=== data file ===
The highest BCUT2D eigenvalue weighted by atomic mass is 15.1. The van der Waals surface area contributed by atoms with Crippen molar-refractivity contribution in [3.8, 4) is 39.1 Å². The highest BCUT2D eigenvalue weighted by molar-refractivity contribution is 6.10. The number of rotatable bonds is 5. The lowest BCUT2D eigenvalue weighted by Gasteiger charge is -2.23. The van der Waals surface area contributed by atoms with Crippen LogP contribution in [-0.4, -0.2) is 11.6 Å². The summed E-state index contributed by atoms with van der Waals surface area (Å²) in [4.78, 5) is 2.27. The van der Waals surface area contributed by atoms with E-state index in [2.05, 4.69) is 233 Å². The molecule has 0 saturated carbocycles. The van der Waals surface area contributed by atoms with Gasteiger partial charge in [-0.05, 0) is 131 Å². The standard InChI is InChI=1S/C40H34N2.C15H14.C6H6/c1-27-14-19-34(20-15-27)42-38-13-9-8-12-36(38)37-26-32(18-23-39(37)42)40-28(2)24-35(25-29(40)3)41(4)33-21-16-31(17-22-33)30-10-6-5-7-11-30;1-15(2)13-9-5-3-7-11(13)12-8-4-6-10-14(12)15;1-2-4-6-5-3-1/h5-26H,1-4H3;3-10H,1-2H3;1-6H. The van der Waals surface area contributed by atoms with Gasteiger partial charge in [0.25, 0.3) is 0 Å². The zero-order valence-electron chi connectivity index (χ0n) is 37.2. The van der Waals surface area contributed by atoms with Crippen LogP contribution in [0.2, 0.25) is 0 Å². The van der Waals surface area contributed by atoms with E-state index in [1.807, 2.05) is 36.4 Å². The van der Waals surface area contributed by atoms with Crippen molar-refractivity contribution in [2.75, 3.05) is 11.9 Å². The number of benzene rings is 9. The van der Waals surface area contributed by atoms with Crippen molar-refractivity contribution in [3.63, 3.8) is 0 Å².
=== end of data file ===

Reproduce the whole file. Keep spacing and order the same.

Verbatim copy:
The highest BCUT2D eigenvalue weighted by atomic mass is 15.1. The van der Waals surface area contributed by atoms with Crippen molar-refractivity contribution in [3.8, 4) is 39.1 Å². The highest BCUT2D eigenvalue weighted by molar-refractivity contribution is 6.10. The number of rotatable bonds is 5. The lowest BCUT2D eigenvalue weighted by Gasteiger charge is -2.23. The van der Waals surface area contributed by atoms with Crippen LogP contribution in [-0.4, -0.2) is 11.6 Å². The summed E-state index contributed by atoms with van der Waals surface area (Å²) in [4.78, 5) is 2.27. The van der Waals surface area contributed by atoms with E-state index in [2.05, 4.69) is 233 Å². The molecule has 0 saturated carbocycles. The van der Waals surface area contributed by atoms with Gasteiger partial charge in [-0.05, 0) is 131 Å². The standard InChI is InChI=1S/C40H34N2.C15H14.C6H6/c1-27-14-19-34(20-15-27)42-38-13-9-8-12-36(38)37-26-32(18-23-39(37)42)40-28(2)24-35(25-29(40)3)41(4)33-21-16-31(17-22-33)30-10-6-5-7-11-30;1-15(2)13-9-5-3-7-11(13)12-8-4-6-10-14(12)15;1-2-4-6-5-3-1/h5-26H,1-4H3;3-10H,1-2H3;1-6H. The van der Waals surface area contributed by atoms with Gasteiger partial charge in [0.25, 0.3) is 0 Å². The zero-order valence-electron chi connectivity index (χ0n) is 37.2. The van der Waals surface area contributed by atoms with Crippen LogP contribution in [0.2, 0.25) is 0 Å². The van der Waals surface area contributed by atoms with E-state index in [1.807, 2.05) is 36.4 Å². The van der Waals surface area contributed by atoms with Crippen molar-refractivity contribution in [2.75, 3.05) is 11.9 Å². The number of benzene rings is 9. The van der Waals surface area contributed by atoms with Crippen molar-refractivity contribution in [3.63, 3.8) is 0 Å².